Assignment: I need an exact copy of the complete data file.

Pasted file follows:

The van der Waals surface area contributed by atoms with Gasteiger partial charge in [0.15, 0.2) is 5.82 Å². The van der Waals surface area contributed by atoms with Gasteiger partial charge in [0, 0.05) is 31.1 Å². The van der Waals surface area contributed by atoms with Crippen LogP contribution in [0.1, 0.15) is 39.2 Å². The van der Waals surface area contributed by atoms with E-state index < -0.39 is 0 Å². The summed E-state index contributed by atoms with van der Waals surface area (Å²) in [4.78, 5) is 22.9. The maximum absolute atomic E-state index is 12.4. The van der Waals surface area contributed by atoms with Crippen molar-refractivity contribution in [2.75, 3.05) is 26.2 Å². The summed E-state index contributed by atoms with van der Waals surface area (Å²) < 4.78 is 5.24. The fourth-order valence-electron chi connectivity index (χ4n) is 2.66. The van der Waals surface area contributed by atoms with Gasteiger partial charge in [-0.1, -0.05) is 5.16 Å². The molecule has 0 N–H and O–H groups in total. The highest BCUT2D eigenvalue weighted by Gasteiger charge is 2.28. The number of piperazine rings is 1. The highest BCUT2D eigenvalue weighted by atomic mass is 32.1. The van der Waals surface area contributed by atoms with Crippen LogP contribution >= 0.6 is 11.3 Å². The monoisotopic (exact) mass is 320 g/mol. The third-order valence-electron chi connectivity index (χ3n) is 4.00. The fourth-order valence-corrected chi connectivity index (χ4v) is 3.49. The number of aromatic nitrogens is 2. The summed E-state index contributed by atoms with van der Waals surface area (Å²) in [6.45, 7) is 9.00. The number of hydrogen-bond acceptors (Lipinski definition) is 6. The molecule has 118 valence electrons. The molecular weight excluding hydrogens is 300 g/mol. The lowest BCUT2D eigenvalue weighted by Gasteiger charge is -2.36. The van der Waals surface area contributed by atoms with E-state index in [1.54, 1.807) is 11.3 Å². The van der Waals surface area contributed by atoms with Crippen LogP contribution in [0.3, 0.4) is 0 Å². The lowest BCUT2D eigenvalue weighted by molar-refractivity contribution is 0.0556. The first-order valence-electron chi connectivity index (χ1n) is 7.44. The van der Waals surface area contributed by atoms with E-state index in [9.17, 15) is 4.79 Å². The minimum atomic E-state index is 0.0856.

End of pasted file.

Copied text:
The van der Waals surface area contributed by atoms with Gasteiger partial charge in [0.15, 0.2) is 5.82 Å². The van der Waals surface area contributed by atoms with Gasteiger partial charge in [0, 0.05) is 31.1 Å². The van der Waals surface area contributed by atoms with Crippen LogP contribution in [0.1, 0.15) is 39.2 Å². The van der Waals surface area contributed by atoms with E-state index < -0.39 is 0 Å². The summed E-state index contributed by atoms with van der Waals surface area (Å²) in [4.78, 5) is 22.9. The maximum absolute atomic E-state index is 12.4. The van der Waals surface area contributed by atoms with Crippen molar-refractivity contribution in [2.75, 3.05) is 26.2 Å². The summed E-state index contributed by atoms with van der Waals surface area (Å²) < 4.78 is 5.24. The fourth-order valence-electron chi connectivity index (χ4n) is 2.66. The van der Waals surface area contributed by atoms with Gasteiger partial charge in [-0.1, -0.05) is 5.16 Å². The molecule has 0 N–H and O–H groups in total. The highest BCUT2D eigenvalue weighted by Gasteiger charge is 2.28. The number of piperazine rings is 1. The highest BCUT2D eigenvalue weighted by atomic mass is 32.1. The van der Waals surface area contributed by atoms with Crippen LogP contribution >= 0.6 is 11.3 Å². The monoisotopic (exact) mass is 320 g/mol. The third-order valence-electron chi connectivity index (χ3n) is 4.00. The fourth-order valence-corrected chi connectivity index (χ4v) is 3.49. The number of aromatic nitrogens is 2. The summed E-state index contributed by atoms with van der Waals surface area (Å²) in [6.45, 7) is 9.00. The number of hydrogen-bond acceptors (Lipinski definition) is 6. The molecule has 118 valence electrons. The molecular weight excluding hydrogens is 300 g/mol. The lowest BCUT2D eigenvalue weighted by Gasteiger charge is -2.36. The van der Waals surface area contributed by atoms with E-state index in [1.54, 1.807) is 11.3 Å². The van der Waals surface area contributed by atoms with Crippen LogP contribution in [0.3, 0.4) is 0 Å². The lowest BCUT2D eigenvalue weighted by molar-refractivity contribution is 0.0556. The first-order valence-electron chi connectivity index (χ1n) is 7.44. The van der Waals surface area contributed by atoms with E-state index in [9.17, 15) is 4.79 Å². The minimum atomic E-state index is 0.0856.